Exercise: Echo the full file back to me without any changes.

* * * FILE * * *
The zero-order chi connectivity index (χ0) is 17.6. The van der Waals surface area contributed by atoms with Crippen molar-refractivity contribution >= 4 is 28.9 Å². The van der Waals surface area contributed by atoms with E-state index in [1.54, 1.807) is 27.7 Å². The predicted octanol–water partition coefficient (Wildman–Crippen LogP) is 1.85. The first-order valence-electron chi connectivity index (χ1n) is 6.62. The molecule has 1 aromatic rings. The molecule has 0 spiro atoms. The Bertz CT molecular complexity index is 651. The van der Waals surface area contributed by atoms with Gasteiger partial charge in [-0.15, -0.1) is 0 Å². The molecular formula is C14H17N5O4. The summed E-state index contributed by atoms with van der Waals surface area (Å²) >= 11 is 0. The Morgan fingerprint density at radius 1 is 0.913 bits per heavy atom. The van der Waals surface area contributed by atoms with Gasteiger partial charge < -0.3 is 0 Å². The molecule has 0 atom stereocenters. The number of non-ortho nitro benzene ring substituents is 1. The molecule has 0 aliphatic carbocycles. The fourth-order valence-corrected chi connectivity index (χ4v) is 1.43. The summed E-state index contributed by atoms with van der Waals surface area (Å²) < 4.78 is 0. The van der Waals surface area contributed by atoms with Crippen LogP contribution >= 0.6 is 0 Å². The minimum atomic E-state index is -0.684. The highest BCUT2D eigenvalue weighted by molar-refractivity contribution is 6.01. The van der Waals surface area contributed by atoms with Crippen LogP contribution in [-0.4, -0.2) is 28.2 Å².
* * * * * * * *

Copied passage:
The zero-order chi connectivity index (χ0) is 17.6. The van der Waals surface area contributed by atoms with Crippen molar-refractivity contribution >= 4 is 28.9 Å². The van der Waals surface area contributed by atoms with E-state index in [1.54, 1.807) is 27.7 Å². The predicted octanol–water partition coefficient (Wildman–Crippen LogP) is 1.85. The first-order valence-electron chi connectivity index (χ1n) is 6.62. The molecule has 1 aromatic rings. The molecule has 0 spiro atoms. The Bertz CT molecular complexity index is 651. The van der Waals surface area contributed by atoms with Gasteiger partial charge in [-0.15, -0.1) is 0 Å². The molecular formula is C14H17N5O4. The summed E-state index contributed by atoms with van der Waals surface area (Å²) >= 11 is 0. The Morgan fingerprint density at radius 1 is 0.913 bits per heavy atom. The van der Waals surface area contributed by atoms with Gasteiger partial charge < -0.3 is 0 Å². The molecule has 0 atom stereocenters. The number of non-ortho nitro benzene ring substituents is 1. The molecule has 0 aliphatic carbocycles. The fourth-order valence-corrected chi connectivity index (χ4v) is 1.43. The summed E-state index contributed by atoms with van der Waals surface area (Å²) < 4.78 is 0. The van der Waals surface area contributed by atoms with Crippen LogP contribution >= 0.6 is 0 Å². The minimum atomic E-state index is -0.684. The highest BCUT2D eigenvalue weighted by molar-refractivity contribution is 6.01. The van der Waals surface area contributed by atoms with Crippen LogP contribution in [-0.4, -0.2) is 28.2 Å².